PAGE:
Translation help

Hey everyone,

Thanks for the tips on the translation. As I said, it was a rather loose one, so I asked one of my partner's colleagues, a German guy who had lived in Germany for his entire life up -- until about six months ago. Figured he'd know the score :)

He said that it basically reads "Popular/prevailing knowledge/ideas about races," though it's hard to translate precisely. He believes it comes from an old book about how you can spot a person of a certain race or ethnicity based on how they look. The equal sign is just a dash in German. If anyone else who speaks fluent German or is a native German speaker wants to jump in, be my guest!

That concludes our language lesson for the day. Thanks for playing!

Brittany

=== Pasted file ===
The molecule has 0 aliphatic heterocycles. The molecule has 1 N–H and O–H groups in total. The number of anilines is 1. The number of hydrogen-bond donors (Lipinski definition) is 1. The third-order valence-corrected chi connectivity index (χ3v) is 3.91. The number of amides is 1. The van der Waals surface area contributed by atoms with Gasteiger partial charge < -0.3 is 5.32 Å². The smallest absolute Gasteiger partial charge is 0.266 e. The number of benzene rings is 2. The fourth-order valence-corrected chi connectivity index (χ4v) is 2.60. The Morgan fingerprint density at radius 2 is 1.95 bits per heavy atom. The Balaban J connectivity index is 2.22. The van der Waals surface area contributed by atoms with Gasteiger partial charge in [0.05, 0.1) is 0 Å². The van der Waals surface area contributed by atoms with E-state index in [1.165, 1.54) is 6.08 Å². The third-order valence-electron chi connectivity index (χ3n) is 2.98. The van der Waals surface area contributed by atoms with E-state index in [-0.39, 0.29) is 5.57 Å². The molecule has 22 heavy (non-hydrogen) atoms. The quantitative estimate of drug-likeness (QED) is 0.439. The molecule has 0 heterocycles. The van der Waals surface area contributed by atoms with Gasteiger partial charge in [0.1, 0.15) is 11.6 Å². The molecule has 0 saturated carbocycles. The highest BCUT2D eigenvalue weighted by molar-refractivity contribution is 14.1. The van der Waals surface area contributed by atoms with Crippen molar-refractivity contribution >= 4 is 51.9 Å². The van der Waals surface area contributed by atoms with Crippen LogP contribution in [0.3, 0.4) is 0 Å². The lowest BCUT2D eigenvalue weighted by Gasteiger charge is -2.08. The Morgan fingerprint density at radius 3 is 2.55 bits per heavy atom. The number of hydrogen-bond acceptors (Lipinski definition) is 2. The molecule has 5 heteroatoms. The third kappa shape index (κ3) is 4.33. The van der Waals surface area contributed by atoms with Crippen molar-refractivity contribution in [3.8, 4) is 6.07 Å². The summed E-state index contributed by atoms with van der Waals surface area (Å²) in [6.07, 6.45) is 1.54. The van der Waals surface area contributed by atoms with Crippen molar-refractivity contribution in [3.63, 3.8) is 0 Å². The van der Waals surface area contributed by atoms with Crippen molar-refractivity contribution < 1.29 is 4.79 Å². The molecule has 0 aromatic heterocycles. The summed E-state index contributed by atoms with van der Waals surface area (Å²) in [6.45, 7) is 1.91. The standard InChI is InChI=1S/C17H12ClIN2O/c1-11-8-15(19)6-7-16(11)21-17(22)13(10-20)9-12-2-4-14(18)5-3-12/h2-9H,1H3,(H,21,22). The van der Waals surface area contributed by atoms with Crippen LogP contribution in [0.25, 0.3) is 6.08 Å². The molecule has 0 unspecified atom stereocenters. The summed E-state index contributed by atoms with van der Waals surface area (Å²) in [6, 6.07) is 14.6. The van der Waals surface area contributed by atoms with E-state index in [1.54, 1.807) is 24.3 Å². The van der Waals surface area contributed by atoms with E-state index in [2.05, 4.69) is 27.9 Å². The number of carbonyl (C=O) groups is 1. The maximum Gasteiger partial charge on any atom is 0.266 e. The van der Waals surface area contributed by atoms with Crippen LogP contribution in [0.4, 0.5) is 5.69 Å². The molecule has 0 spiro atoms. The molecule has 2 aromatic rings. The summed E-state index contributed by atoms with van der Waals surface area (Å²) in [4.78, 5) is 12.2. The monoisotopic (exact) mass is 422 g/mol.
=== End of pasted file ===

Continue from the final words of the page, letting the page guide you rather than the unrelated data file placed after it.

Why is it such an assumed right?

I am a woman and I don't believe that reproducing should be a right. You aren't reproducing your own consciousness. The consciousness that will be the experiencer is not given a choice. I don't think there is a rational reason to bring someone else into this mess of living. I am someone who wishes their parents hadn't been such egotistical idiot fools. I really wish you'd write an article about Inmendham who discusses these issues. www.donotgod.com

German translation

Dear Brittany,

I don't think there's that much room for interpretation in the translation of the German title. "Rassenkunde" means racial studies. The equals sign must be read as hyphen. "Volkstümlich" means popular in the sense of pertaining to the people. So, I'd translate it as popular racial studies.
I'm sorry to be blunt, but this is indeed a big mistake; why use sources you do not know for sure how to interpret? The picture you have there also isn't a poster, but a book cover.
By the way, "volkstümliche Rassenkunde" is not a book containing Nazi ideology, it's the opposite. Iltis was a Jew, and criticised the "Rassenhygiene" (something like racial hygiene, that is purity of races) ideology of Hans F.K. Günther. That was before the national socialists assumed power, of course. Later on, he had to emigrate to America.